A look into the life of the greatest "gambler" there was.
A decade and a half before Shania Twain and Garth Brooks started filling arenas with full-blooded country music, Kenny Rogers was doing it in the ‘70s. A pioneer in bringing country to mainstream pop audiences, Rogers brought home plenty of awards in his time but was, ultimately, more of a fan favourite than a critical darling. Given how easy he made it look, you might be surprised to learn it took him a decade to land on his easy-going style.
Kenny Rogers 2009 / Photo Credit: Brent Perniac/Zuma Press/PA Images
Rogers was born in Houston, Texas to Edward Floyd Rogers and Lucille Rogers on August 21st, 1938. One of eight, his roots were humble to say the least. He grew up in a public housing development, San Felipe Courts, in a family held together by his mother’s cleaning and hospital jobs. His father, a carpenter, struggled with alcohol but still had a powerful influence on young Kenny. An amateur fiddle player, he had Kenny and his siblings playing instruments from early ages and would take the family to Apple Springs, Texas, where they would take to the front porch with aunts and uncles for jam sessions.
Rogers sang at school and in his church choir, but it was seeing Ray Charles when he was 12 that lit a fire in young Kenny. The honesty and authenticity of Charles’s performance had a powerful impact on Rogers and in the years that followed he began trying in earnest to get his own thing going.
A stint with a high school doo-wop group, the Scholars, led to a minor regional solo hit for Rogers with ‘That Crazy Feeling’. More groups came and went but it was with The First Edition that Rogers had his first serious taste of success with the psychedelic pop song ‘Just Dropped In (To See What Condition My Condition Was In)’. Rogers’ trademark easy listening, country sound was still a way off, but the track hinted at the wide-ranging influences that would mark his career.
Rogers would later say that he recorded two types of song – one is the ballads that say what women want to hear and what men want to say, the other is narrative songs that have a wider social significance.
His most famous hit
Of the latter type, his most famous is ‘The Gambler’. In it, the singer meets a man on a train – a veteran of many a poker game – who warns him with some of the basic rules of poker ‘You got to know when to hold ‘em, know when to fold ‘em, Know when to walk away, And know when to run.’ After four decades in heavy circulation it feels like the song follows a well-worn groove, but it struck enough of a chord to land Rogers a role in a series of made for TV movies based on the song and set in the old west.
It was a rich vein that had, a year before ‘The Gambler’, given Rogers his first major hit with ‘Lucille’. He was already 38. The executives at his label, United Artists Records, thought he was too old and that his sensibilities were too pop to work for a country audience. ‘Lucille’, a cheating song with the twist that the singer had a change of heart, proved them wrong on both counts. It was a country chart number one and also cracked the pop Top 10. The song made Rogers an overnight success decades in the making. He had, to take an anachronistic look backwards, known when to hold ‘em.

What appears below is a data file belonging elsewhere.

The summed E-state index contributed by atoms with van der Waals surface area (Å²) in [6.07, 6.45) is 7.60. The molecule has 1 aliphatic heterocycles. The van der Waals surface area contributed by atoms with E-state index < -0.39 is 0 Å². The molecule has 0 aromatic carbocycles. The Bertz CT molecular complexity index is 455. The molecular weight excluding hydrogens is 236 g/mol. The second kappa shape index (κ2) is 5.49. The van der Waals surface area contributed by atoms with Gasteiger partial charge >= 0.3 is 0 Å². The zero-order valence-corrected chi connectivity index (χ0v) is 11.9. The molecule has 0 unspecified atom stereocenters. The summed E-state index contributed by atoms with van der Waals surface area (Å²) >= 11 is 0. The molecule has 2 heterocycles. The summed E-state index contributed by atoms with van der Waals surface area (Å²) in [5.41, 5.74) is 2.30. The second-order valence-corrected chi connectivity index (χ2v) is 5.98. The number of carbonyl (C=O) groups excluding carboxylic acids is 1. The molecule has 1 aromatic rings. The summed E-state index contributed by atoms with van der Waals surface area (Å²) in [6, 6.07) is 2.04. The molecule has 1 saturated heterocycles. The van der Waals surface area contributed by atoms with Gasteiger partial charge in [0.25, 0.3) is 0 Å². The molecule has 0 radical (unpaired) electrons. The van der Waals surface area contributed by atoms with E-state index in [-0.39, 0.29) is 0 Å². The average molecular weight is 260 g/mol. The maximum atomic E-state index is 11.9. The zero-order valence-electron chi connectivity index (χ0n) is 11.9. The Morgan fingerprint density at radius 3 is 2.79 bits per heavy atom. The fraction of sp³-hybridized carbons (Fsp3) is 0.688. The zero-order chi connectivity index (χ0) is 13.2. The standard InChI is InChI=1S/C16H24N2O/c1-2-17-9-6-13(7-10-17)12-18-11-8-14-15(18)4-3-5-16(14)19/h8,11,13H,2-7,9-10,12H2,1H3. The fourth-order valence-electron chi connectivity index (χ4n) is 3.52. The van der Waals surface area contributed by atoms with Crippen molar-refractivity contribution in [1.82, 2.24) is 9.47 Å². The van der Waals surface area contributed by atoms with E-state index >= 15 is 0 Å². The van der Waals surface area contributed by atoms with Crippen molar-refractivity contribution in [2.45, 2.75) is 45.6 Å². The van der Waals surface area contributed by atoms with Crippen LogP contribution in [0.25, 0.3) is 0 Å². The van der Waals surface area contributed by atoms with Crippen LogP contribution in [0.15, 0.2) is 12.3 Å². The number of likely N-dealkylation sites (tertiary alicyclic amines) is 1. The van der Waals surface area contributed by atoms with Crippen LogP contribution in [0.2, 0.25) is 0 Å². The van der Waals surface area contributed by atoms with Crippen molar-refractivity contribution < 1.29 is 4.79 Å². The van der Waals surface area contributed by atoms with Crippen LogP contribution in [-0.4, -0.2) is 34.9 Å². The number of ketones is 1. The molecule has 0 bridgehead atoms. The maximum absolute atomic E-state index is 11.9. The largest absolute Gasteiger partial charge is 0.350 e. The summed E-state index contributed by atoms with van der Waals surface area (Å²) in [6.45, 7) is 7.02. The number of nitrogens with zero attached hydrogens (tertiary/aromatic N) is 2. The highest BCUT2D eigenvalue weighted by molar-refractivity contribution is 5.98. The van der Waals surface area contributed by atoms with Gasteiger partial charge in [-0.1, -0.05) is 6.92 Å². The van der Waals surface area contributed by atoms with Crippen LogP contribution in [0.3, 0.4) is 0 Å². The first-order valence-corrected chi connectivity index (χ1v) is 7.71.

Once Rogers had established himself as a storyteller the narrative songs began pouring in. Rogers later joked that every songwriter in Nashville with a story song sent it to him.
While it was this style that established him in America’s popular consciousness, he had a wide-ranging curiosity that saw him crossing fields and working with numerous other artists across his career.
Famous duets from Rogers’ repertoire included ‘Islands in the Stream’ with Dolly Parton and pop crossover hits in the form of songs like ‘Don’t Fall in Love With a Dreamer’ with Kim Carnes and ‘We’ve Got Tonight’, a remake of the Bob Seger classic made with Sheena Easton. He even recorded with R&B singers such as Gladys Knight and James Ingram, while the likes of Anthony Hamilton and Wyclef Jean have riffed on his songs in their work.
Beyond the worlds of music and film Rogers also had success as a photographer and entrepreneur. He published two collections of his photographs – the first, ‘Kenny Rogers’ America’ (1986) captured iconic national landmarks and other landscapes. The second, ‘Your Friends and Mine’, was a series of pictures of other celebrities such as Michael Jackson and Elizabeth Taylor.
Rogers also did well as a businessman. His most notable venture was a chain of chicken restaurants, ‘Kenny Rogers Roasters’, opened with former Kentucky governor and Kentucky Fried Chicken CEO John Y. Brown Jr. The business did well in the States for two decades and, even after closing in the US, a big hit in Southeast Asia.
Rogers even co-wrote and published a novel, ‘What Are The Chances’, with Mike Blakely in 2013.
Rogers considered his eclectic tastes to be one of his strengths. He recalled that his wide-ranging musical tastes went back right back to a time in childhood when he heard gospel music spilling out of a small Houston Church. He noted in his memoir that even in his early First Edition days his songs moved smoothly from the drug soaked ‘Just Dropped In’ to the dark country of ‘Ruby’. He brought all these influences with him to Nashville, arguably building his career out of them.
Rogers passed away from natural causes in hospice care at home on March 20th, 2020, aged 81. He was survived by his wife of 22 years, Wanda Miller, and his sons Kenny Jr., Christopher, Justin and Jordan and his daughter, Carole Billingsley.
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